Oral Health Group

Stop Recommending Treatment and Start Prescribing Dental Care

March 18, 2012
by sandie

Do You Want to Enjoy a Greater Level of Case Acceptance?
Stop Recommending Treatment and Start Prescribing Dental Care
When you make a recommendation it provides your patients with a choice. It may be what you recommend, but the patient doesn’t have to follow through with it. If you are recommending treatment, you are not motivating your patient to take action. If there is a known condition that you have identified and you know how to treat it, prescribe the care the patient needs to treat the existing condition. The decay is not going to magically disappear and the active infection from periodontal disease will not cure itself. If a medical doctor diagnosis an active disease or illness, he/she will prescribe the care that the patient needs to restore health and function. How is dentistry different?

Here is the definition of a recommendation:
verb (used with object)
1. to present as worthy of confidence, acceptance, use, etc.; commend; mention favourably: to recommend an applicant for a job; to recommend a book.
2. to represent or urge as advisable or expedient: to recommend caution.
3. to advise, as an alternative; suggest (a choice, course of action, etc.) as appropriate, beneficial, or the like: He recommended the blue-plate special.
1. to lay down, in writing or otherwise, as a rule or a course of action to be followed; appoint, ordain, or enjoin.
2. Medicine/Medical . to designate or order the use of (a medicine, remedy, treatment, etc.).
3 Law . to claim a right or title by virtue of long use and enjoyment; make a prescriptive claim. (usually followed by for or to ).

Isn’t that what your patients expect you to do? Patients expect you to provide them with a diagnosis and a treatment plan. That is why they are in your office and in your chair. If a condition is present in their mouths that requires intervention, prescribe the best course of treatment with the most positive outcome , followed by alternative treatment options. Your patients expect for you to tell them what they need, make a ‘prescriptive claim’.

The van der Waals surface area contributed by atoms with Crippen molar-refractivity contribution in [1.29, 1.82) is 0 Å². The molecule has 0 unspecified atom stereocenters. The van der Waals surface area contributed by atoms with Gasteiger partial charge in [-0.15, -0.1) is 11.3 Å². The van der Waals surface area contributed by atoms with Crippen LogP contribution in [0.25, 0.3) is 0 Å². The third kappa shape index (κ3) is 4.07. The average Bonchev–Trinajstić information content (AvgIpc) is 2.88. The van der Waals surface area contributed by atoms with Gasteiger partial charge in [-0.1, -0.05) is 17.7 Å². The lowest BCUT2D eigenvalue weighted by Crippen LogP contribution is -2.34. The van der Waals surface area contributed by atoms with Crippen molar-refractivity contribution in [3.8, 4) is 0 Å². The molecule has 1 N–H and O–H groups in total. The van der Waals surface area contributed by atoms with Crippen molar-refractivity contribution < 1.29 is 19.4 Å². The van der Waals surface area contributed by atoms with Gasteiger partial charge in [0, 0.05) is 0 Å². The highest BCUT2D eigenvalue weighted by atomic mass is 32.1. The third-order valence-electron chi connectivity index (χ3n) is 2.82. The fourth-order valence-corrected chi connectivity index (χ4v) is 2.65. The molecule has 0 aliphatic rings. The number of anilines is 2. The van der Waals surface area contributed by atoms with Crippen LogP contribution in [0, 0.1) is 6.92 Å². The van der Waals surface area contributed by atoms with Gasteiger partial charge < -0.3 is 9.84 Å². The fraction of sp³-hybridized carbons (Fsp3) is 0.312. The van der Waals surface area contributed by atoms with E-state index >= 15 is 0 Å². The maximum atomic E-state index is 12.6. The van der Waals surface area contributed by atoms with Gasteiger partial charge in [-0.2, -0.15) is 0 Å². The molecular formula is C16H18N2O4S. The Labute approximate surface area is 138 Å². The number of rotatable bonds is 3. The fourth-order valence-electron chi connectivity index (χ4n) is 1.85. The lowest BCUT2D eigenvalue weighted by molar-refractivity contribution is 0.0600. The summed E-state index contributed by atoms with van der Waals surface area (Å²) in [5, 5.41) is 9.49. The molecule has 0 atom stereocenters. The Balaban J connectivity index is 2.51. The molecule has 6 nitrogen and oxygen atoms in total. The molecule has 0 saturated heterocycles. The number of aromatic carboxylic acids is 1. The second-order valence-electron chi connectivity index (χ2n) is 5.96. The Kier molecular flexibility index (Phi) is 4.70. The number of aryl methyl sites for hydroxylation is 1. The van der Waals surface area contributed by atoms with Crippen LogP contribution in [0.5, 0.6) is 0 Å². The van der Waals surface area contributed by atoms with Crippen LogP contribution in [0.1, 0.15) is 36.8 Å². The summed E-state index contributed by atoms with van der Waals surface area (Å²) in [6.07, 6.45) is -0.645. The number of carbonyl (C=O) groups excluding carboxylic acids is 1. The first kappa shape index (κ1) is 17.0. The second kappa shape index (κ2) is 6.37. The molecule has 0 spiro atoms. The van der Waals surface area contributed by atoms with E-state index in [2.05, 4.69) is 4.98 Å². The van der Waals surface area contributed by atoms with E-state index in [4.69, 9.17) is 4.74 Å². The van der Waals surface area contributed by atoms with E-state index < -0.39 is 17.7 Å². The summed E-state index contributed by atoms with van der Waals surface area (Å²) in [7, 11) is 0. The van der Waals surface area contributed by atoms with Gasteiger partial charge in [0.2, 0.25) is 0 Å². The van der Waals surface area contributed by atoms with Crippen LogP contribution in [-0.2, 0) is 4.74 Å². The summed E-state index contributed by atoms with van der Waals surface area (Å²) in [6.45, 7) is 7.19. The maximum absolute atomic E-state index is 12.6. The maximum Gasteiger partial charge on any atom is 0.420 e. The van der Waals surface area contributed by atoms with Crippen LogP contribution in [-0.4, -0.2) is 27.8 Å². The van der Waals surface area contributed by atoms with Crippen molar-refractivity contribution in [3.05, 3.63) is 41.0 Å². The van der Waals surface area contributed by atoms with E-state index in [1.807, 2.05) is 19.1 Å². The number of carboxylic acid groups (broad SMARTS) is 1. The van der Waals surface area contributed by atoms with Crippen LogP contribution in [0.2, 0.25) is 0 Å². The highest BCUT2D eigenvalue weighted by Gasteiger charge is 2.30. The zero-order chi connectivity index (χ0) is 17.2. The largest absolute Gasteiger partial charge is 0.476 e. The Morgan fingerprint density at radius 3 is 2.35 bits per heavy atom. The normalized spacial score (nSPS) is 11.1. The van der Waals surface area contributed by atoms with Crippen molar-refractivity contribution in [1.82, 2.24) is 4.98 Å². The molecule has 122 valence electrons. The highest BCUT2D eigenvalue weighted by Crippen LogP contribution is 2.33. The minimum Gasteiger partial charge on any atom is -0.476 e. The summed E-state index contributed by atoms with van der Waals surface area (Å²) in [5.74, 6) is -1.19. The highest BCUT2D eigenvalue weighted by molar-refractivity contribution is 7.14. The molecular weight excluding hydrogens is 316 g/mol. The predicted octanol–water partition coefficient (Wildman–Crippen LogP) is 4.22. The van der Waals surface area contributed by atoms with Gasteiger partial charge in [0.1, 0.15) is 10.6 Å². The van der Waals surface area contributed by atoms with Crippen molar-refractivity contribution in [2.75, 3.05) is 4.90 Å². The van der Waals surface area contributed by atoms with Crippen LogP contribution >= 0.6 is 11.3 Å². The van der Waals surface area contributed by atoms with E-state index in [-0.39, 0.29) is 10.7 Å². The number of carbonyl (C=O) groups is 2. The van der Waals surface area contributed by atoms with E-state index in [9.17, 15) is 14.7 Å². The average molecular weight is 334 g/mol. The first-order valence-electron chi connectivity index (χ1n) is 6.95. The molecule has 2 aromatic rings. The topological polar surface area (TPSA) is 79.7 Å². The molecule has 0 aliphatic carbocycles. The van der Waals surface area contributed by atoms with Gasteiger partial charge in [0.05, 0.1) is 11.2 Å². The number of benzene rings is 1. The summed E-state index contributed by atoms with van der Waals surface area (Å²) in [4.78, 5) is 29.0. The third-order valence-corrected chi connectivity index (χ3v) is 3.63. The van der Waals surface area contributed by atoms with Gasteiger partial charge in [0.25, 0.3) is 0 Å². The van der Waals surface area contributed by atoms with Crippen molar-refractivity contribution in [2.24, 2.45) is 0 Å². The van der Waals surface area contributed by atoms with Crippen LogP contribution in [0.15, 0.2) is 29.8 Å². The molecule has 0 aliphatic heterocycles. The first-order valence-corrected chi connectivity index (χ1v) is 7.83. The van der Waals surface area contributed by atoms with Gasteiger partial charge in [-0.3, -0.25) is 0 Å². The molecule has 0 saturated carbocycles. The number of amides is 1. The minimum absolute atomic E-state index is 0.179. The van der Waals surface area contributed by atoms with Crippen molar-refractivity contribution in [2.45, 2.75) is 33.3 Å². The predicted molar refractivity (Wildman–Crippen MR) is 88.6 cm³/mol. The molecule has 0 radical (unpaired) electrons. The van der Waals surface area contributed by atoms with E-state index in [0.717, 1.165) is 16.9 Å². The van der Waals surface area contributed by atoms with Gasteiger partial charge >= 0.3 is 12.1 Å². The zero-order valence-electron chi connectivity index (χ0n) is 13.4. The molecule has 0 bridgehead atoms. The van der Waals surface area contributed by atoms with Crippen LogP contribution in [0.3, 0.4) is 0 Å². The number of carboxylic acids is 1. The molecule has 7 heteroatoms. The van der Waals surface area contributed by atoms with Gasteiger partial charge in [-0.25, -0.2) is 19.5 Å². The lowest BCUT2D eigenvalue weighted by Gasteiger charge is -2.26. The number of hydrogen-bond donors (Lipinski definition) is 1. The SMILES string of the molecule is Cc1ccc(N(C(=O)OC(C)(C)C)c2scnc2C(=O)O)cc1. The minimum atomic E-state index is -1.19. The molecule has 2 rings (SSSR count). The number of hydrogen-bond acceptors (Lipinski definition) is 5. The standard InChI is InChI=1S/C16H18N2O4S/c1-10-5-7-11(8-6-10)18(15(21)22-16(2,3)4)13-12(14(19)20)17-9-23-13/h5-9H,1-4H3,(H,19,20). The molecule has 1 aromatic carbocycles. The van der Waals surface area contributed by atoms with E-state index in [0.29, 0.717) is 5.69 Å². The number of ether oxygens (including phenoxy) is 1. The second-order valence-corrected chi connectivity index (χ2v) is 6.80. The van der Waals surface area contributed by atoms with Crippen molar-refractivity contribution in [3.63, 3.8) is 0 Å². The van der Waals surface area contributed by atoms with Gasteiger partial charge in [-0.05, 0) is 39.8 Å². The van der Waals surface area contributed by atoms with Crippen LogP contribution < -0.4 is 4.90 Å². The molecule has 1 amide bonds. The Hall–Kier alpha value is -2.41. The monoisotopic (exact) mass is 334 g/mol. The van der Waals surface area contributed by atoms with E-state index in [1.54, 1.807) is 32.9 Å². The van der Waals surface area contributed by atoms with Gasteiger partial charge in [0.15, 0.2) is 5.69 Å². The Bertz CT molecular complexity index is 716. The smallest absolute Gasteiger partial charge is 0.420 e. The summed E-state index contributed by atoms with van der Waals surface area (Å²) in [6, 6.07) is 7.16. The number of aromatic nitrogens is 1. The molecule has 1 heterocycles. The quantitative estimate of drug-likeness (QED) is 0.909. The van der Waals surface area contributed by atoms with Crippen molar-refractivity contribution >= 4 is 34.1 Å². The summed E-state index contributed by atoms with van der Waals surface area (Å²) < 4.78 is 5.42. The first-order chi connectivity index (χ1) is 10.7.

“You have active decay on your upper right molar. That decay needs to be removed and the tooth restored to proper function. Here is the action that I prescribe…”
“You have an active infection in your gums that requires intervention. To treat this effectively, I prescribe hygiene therapy every 3 months…”
Don’t forget to inform the patient about the risks and consequences of not having the treatment. This is not only a matter of good ethics and due diligence, but it is what your patient expects.
The patient always has a choice of treatment options and you should present your patient with all of the information that he/she needs to make a fully informed decision. You must be careful not to allow your prejudgements to take over and make the decision for the patient.
Help your patients to feel that they are in control of their health care decisions without letting the tail wag the dog. ‘Prescribe’ the care that they need and ‘recommend’ the blue plate special for lunch.

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